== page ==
Case study IKEA, Birmingham

With more than 400 stores operating in 52 countries, IKEA is the world’s largest and most successful home furnishing retailer. In the UK alone there are nearly 11,000 people working in IKEA stores, order and collection points and distribution centres, and nearly 60 million UK customers visit their stores each year, contributing to IKEAS’ UK turnover of close to £2 billion.

When the pandemic struck and, as a non-essential business, IKEA’s stores were closed to the public for long periods. However, the store was able to continue trading through its online store and its Click & Collect service. The store followed early Government guidance to stop recirculating air to help prevent airborne virus transmission. However, as the ventilation is supplied by a heating, ventilation and air conditioning (HVAC) system, fully opening the fresh air dampers and closing the recirculation dampers on the air handling units significantly reduced the heating and cooling capability across the store.

As meeting rooms and some showroom areas used recirculating AC units that did not add fresh air to the mix, they were turned off.

In October 2020, our engineers deployed 32 Airthings for Business Wave Plus monitors and 6 hubs across the store, to assess indoor air quality and virus transmission risk. The sensors showed that overall ventilation levels were within acceptable levels, however, 3 sensors showed higher than expected CO2 levels indicating that ventilation in those areas was less than ideal, although none of the sensors showed levels of the gas to be above 1500ppm. This was understandable, as meeting rooms and some showroom spaces were not fed by the HVAC system but used recirculating AC systems which couldn’t be used during the pandemic.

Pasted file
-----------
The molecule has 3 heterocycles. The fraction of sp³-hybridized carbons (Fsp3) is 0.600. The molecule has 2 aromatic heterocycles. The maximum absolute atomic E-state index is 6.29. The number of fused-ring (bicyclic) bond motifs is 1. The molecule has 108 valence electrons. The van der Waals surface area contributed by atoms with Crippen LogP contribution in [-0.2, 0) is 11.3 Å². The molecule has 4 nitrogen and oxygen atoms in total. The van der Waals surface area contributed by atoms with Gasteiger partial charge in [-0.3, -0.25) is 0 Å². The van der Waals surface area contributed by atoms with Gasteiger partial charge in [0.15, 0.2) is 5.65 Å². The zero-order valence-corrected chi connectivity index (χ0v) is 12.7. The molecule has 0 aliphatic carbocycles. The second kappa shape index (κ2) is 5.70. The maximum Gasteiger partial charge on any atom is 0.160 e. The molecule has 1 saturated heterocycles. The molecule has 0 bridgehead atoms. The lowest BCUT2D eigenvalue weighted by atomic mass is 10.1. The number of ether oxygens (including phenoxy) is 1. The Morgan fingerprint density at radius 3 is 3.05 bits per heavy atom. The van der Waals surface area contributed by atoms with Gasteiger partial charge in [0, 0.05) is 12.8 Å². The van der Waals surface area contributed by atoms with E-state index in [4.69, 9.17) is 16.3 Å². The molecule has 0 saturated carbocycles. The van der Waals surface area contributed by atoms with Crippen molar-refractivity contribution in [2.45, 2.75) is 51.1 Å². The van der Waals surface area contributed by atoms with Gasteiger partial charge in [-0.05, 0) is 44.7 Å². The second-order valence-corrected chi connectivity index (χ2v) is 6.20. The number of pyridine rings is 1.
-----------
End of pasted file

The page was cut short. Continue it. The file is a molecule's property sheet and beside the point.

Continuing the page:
In most spaces, a supply of outside air at 10 l/s/p (litres per second per person) is advised, which results in a maximum CO2 concentration of 800-1000 ppm (parts per million). CO2 concentrations that regularly exceed 1500 ppm indicate poorly ventilated spaces.

In addition, 20 of the sensors also triggered an amber virus alert and 3 of them triggered a red alert, indicating a heightened risk of virus transmission within some of the store’s indoor spaces.

Our Bureau staff acted immediately, alerting the facilities manager at the Birmingham store so that action could be taken to minimise the risk of virus transmission amongst staff. We also set up local CO2 alerts so that staff in store could increase ventilation when required, through the opening of windows and doors and reduce the number of occupants in areas where CO2 was consistently high.

Later the Covid-19 guidelines around mechanical ventilation were revised, and our engineers were able to partially re-open the recirculation dampers on the AHUs and set the HVAC system to ensure a minimum of 30 percent of fresh air to flow into the building.

IKEA values the health and wellbeing of both their customers and staff and providing a pleasant and healthy indoor environment for them is key. With the help of Airthings state of the art IAQ sensors staff can react quickly to spikes in CO2 and reduce occupancy in those areas to lessen the risk of airborne virus transmission.

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